For the purposes of the present invention, the term “sensitized” refers to cells that have been exposed to a sufficient amount of stress inducing agent to induce a stress response. Although the use of LDR to form sensitized cells is described extensively below, the present invention encompasses the use of other stress inducing agents to form sensitized cells.
For the purposes of the present invention, the term “stress inducing agent” refers to agents that induce a stress response. A stress inducing agent may be radiation-based such as LDR, non-ionizing radiation, etc. One source of non-ionizing radiation may be a laser beam. Depending on the application, ultraviolet light may be used either as LDR or as non -ionizing radiation. A stress inducing agent may also be non-radiation based such as toxic chemicals, heat, mechanical stress, etc. In one embodiment, the stress inducing agent may be electromagnetic radiation
For the purposes of the present invention, the term “stress response” refers to a temporary reduction of heat shock protein by approximately 10% or more that is usually followed by an increase, above constitutive values, in the level of heat shock proteins.
For the purposes of the present invention, the term “weak stressor” refers to a stress-inducing agent that turns on the stress response of a cell, but kills either no cells or a negligible fraction of the cells exposed to the weak stressor. Examples of weak stressors include: both ionizing and non-ionizing electromagnetic radiation including: LDR, gamma-rays, X-rays, ultraviolet light, infrared radiation, laser light, microwaves, radio waves, etc.; ultrasound; time varying magnetic fields; chemical agents including various pharmaceuticals and toxic chemicals such as: chemotherapeutic agents, arsenic, etc.; increases or decreases in temperature of several degrees centigrade; mechanical stress, biological agents etc.
For the purposes of the present invention, the term “therapeutic agent” refers to any agent or procedure such as radiation, chemicals used in chemotherapy, pharmaceuticals, etc. that may be used: to modify the functioning of, to reduce the number of or to prevent the proliferation of the cells that are the target of a therapeutic treatment.
For the purposes of the present invention, the term “therapeutic treatment” refers to the administering of a therapeutic agent to an individual in a dosage or manner sufficient to reduce the number of one or more types of cells or to prevent the proliferation of one or more types of cells.
For the purposes of the present invention, the term “therapeutically effective amount” refers to an amount of a therapeutic agent capable of inhibiting the functioning or proliferation of cells and or reducing the number of living cells.
For the purposes of the present invention, the term “tumor” refers to any type of tumor including both malignant and non-malignant tumors and any abnormal proliferation of cells.
Where the definition of terms departs from the commonly used meaning of the term, applicant intends to utilize the definitions provided above, unless specifically indicated.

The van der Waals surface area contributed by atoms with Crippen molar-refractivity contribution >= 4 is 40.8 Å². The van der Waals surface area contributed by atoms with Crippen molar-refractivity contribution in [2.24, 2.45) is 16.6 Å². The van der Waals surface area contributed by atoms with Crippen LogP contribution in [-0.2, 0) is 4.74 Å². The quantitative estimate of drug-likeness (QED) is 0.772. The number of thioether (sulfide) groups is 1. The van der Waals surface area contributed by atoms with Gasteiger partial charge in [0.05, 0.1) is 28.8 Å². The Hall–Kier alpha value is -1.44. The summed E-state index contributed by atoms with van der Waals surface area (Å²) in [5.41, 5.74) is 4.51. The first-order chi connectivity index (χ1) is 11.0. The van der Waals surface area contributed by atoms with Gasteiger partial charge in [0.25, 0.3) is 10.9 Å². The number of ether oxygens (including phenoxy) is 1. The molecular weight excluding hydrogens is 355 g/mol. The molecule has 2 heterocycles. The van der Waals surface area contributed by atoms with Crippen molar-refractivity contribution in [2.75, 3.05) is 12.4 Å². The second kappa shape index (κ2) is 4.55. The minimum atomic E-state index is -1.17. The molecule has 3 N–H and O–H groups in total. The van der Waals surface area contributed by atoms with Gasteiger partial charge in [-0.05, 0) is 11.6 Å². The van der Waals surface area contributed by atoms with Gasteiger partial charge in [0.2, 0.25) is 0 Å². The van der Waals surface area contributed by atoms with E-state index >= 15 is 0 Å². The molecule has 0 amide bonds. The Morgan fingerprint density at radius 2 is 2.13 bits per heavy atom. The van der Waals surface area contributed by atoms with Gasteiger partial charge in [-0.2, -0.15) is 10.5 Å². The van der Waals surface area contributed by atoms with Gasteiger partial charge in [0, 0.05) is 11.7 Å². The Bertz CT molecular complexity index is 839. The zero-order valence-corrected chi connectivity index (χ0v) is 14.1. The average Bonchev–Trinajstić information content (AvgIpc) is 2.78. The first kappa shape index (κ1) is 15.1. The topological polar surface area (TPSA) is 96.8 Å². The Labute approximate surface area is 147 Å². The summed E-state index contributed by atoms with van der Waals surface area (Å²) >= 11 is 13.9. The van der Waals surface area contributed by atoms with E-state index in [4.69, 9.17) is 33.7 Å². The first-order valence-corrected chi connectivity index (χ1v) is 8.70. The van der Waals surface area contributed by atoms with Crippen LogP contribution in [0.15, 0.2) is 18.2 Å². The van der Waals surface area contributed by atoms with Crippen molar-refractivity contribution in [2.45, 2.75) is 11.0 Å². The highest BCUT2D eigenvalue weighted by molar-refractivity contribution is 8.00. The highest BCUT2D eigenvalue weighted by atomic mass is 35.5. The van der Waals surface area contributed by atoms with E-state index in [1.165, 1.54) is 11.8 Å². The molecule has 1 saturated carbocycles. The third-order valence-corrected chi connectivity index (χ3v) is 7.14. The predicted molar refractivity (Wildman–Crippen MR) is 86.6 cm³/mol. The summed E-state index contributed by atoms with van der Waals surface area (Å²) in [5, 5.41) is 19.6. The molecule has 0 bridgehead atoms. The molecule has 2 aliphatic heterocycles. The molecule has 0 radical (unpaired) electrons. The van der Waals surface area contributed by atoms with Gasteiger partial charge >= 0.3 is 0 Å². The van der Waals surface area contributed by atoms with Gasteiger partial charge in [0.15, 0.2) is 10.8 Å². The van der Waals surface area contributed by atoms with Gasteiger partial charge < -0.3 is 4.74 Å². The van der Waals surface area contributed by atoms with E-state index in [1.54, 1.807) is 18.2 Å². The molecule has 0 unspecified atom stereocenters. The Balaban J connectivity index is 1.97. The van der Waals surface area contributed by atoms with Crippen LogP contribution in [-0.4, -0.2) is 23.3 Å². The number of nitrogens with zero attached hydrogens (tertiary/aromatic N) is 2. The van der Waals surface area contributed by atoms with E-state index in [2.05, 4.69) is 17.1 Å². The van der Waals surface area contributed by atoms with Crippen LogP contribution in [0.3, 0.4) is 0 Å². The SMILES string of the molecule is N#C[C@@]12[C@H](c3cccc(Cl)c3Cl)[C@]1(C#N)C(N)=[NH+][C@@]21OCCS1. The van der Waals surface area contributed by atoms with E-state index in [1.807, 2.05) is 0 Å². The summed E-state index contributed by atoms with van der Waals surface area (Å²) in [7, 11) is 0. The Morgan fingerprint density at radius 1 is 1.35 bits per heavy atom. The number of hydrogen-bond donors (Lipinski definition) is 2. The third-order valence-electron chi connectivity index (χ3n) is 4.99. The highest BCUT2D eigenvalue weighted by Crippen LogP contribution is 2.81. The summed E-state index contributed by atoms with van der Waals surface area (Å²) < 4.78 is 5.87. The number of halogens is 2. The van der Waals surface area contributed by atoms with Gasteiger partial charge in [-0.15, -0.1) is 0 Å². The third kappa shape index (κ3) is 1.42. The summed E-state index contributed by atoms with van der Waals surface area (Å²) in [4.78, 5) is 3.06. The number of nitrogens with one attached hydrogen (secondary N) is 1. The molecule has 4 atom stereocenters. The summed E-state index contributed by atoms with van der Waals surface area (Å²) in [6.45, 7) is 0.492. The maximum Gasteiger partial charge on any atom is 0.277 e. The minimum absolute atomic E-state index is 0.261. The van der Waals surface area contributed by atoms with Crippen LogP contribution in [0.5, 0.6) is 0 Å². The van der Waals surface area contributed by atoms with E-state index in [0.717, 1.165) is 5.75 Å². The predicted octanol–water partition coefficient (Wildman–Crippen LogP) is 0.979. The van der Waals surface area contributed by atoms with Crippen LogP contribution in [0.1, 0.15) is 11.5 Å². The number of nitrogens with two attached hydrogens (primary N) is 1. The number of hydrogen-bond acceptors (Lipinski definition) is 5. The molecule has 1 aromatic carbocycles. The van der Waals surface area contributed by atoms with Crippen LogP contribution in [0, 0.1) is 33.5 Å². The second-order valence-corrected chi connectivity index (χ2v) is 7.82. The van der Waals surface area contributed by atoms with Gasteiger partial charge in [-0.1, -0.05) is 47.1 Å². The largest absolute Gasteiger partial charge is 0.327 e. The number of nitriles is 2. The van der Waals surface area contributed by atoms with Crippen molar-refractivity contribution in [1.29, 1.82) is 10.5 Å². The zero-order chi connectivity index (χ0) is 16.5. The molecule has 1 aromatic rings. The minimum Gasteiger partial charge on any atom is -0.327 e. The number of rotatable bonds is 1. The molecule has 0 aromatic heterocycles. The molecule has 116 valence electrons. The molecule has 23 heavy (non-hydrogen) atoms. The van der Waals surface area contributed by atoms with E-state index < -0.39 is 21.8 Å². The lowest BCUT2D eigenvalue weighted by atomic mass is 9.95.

The present invention uses low-dose radiation, and other stressors, to enhance the effectiveness of subsequent high dose ionizing radiation and other therapeutic interventions such as chemotherapy.
Radioadaptive response is the name for an observed reduced effect after exposure to a higher challenging dose (e.g. 4 Gy) when a previous priming (or preconditioning) dose (e.g. 1 cGy) was given 4 to 7 hours earlier. Hsp induction as a primary mechanism involved in radio-adaptation has been suggested. Park et al. and Lee et al. disclose studies where cell lines that did not previously exhibit a radio-adaptive response were made to over-express Hsp72 (see Park et al., Radiat. Res., 153(3):318-326, 2000; and Lee et al., Cell Stress Chaperones, 6:273-281, 2001).
Over-expression of Hsps in the cells yielded a restoration of the radio-adaptive response. Thus many papers in the literature teach that the exposure to LDR induces a radioadaptive response (i.e. exposure to LDR makes cells less sensitive to subsequent HDR). In contrast, according to one embodiment of the present invention, conditions are provided under which LDR can make cells more sensitive to subsequent HDR.
When heat shock is applied, it has also been theoretically predicted (but not experimentally proven) that Hsp levels are temporarily lowered as a result. Peper et al., theoretically predict that the protection against stress might drop rapidly (i.e. within several minutes) following heat shock and that this drop lasts about 3 hours before rapidly returning to pre-conditioning levels (see Peper et al., Int. J. Hyperthermia, 14(1):97-124. 1998).
Because the literature also suggests that LDR exposures induce Hsps, the inventors hypothesize that the induction of Hsp may play a role in the LDR pre-conditioning phenomenon which, the inventors have discovered, may induce de-protection against ionizing radiation In fact, the literature teaches away from our discovery by indicating that LDR exposure either has no effect or induces protection against ionizing radiation and that the induction of heat shock proteins is an important contributor to LDR-induced protection against ionizing radiation.